Monday, July 13, 2015

Did a focus on teacher evaluations work?

As he winds down his tenure as Kentucky's Education Commissioner, Terry Holliday is posting a few reflective pieces about Kentucky education writ large. This one deals with Kentucky's approach to teacher evaluation.
I suspect that the majority of Holliday's detractors are also opponents of corporate ed reform, or at least, most of its manifestations. But Holliday was hired to implement the legislature's SB 1 and he has done so.  

I have always appreciated that whether I agreed with a particular approach or not, the commissioner was clear about where he was headed. I only wish we could get as much clarity from our political candidates.

This from the Dr. H's Blog:
As I approach my retirement date of August 31, my last few blogs will focus on my thoughts about education initiatives at the state and national levels over the past six years. I caution readers that these blogs will reflect my thoughts and not those of the Kentucky Board of Education or the Kentucky Department of Education. My hope is that these last few blogs will encourage others to reflect and prepare for the future of education in Kentucky and across the nation.
As part of the Race to the Top (RTTT) and No Child Left Behind (NCLB) waivers, Secretary of Education Arne Duncan promoted improvements in teacher and leader (principals) evaluation programs across the nation. With a little more than one year left in President Obama’s and Secretary Duncan’s terms, there will be a lot of debate as to whether the emphasis on teacher and leader evaluation programs has paid any dividends in improving educator effectiveness and/or improving student learning.
As I reflect on the last six plus years, there were several different approaches that states took to improve teacher and leader evaluation programs. There were states that took a fast track. Overnight, it seemed that several states had a plan for new teacher and leader evaluation programs. Some states, like Kentucky, took a slower approach and asked for delays from the United States Department of Education (USED) until the state had time to review research and make the transition to new standards and assessments.
States took different approaches as to components of teacher and leader evaluation systems. A number of states were quick to develop a weighted model for teacher evaluation. Many states interpreted the federal requirements as requiring student achievement to be weighted at least 50 percent of a teacher’s evaluation rating. Other states, including Kentucky, took a matrix approach that did not use weights but relied on principals and teachers to review the evidence from student learning and then using a matrix developed by the state come to agreement on the teacher’s rating for student achievement.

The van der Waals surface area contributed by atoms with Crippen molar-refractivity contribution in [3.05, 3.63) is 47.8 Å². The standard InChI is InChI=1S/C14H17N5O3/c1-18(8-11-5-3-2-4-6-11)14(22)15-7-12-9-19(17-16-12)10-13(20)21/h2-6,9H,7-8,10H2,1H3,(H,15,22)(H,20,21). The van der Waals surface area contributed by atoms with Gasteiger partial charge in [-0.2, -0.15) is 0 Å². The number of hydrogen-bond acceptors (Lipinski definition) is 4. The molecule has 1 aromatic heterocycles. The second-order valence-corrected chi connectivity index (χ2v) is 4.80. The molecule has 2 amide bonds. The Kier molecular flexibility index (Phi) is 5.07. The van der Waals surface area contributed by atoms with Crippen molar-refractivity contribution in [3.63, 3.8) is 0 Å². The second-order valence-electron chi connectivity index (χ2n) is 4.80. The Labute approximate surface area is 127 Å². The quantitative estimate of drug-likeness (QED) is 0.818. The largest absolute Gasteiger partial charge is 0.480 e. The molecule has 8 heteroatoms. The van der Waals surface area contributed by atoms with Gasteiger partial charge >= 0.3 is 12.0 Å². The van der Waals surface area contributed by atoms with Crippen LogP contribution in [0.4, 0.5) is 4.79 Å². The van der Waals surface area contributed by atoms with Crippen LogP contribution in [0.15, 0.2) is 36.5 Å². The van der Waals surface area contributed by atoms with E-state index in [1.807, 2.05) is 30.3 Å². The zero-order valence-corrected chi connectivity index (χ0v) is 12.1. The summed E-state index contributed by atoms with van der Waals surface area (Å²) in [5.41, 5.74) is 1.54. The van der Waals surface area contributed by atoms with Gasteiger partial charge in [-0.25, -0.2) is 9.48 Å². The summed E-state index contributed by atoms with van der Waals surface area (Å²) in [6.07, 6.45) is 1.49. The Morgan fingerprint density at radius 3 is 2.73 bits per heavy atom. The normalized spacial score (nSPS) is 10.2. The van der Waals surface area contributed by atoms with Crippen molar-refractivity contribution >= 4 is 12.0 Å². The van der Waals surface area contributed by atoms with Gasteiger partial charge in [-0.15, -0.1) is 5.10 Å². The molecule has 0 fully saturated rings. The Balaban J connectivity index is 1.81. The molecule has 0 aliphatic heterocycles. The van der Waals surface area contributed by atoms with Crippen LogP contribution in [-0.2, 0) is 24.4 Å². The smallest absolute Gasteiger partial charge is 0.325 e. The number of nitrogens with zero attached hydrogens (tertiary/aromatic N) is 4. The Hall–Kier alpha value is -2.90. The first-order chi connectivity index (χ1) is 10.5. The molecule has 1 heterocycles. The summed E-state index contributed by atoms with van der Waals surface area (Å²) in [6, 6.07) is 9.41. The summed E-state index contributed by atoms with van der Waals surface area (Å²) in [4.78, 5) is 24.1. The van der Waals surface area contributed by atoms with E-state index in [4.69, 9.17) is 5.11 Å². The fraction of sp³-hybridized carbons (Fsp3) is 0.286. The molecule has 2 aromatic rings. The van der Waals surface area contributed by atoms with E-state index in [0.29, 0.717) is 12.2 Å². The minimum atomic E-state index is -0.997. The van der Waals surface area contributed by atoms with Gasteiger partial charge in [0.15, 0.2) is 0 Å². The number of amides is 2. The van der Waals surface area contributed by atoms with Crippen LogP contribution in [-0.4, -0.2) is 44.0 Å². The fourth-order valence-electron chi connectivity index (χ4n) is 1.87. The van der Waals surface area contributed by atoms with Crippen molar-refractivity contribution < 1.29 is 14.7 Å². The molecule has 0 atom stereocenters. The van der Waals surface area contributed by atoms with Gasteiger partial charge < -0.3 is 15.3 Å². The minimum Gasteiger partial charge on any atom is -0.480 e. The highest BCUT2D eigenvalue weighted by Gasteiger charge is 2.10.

States took different approaches as far as the major purpose for new teacher and leader evaluation systems. Some states felt the new evaluation systems would drive a focus on student achievement and failure to improve student achievement would allow the state and school districts to dismiss ineffective teachers. Other states, like Kentucky, focused on teacher professional growth and effectiveness and did not see the new teacher evaluation system as primarily being an instrument for dismissal of ineffective teachers.
The time is fast approaching where every state will be reporting out the results from teacher and leader evaluation systems. USED has required a focus on distribution of effective teachers across school districts to ensure students in low performing schools have equal access to effective teachers as those in high performing schools.
Teacher preparation programs will be completing accreditation processes that require them to report on how well their graduates are doing on state teacher evaluations and with student achievement.

State tests will soon be reported across the nation. The 2015 National Assessment of Educational Progress results will be released this fall.
There will be TONS of articles and opinions about the impact of Race to the Top and No Child Left Behind waivers.
I have a prediction about what we will see from all the data. Those who supported RTTT and NCLB waivers will present data to support the positive impact of these programs. Those who did not support RTTT and NCLB waivers will present data that show these programs did not have a positive impact.
As the results are reported, here are a few things to watch for:
     • Will every state report that they have over 90 percent of their teachers
        rated effective or highly effective? 
     • Will NAEP student achievement results show any improvement? 
     • Will state student learning results show any improvement? 
     • Are there large gaps between state achievement results and NAEP
     • How many state evaluation programs will be challenged in court as the
        impact of these programs start to impact teacher assignments? 
     • As Governor’s change and chief state school officers change, will the
        evaluation systems fall away and be replaced by more local control? 
     • Will teacher preparation programs utilize accreditation results to
        improve their programs? 
     • What role will the teacher evaluation debate play in local, state and
        national elections?
I caution educators as they prepare for the bombardment of information this fall. In 43 years of education, I have learned that there will always be someone who thinks they have the latest and greatest answer to the perplexing problem of closing achievement gaps and improving student learning. However, my warning to those who will lead education for the next generation is that there is no silver bullet.

Education issues are very complex. Poverty, unequal opportunities, leadership, inadequate preparation programs, low morale, low teacher pay, community expectations, lack of parental involvement, and many other issues impact student learning. My advice? Education leaders should never focus on just one of these challenges. Instead, they must recognize that the public education system is multifaceted with many interconnections and they must work to improve the entire system in order to realize real progress.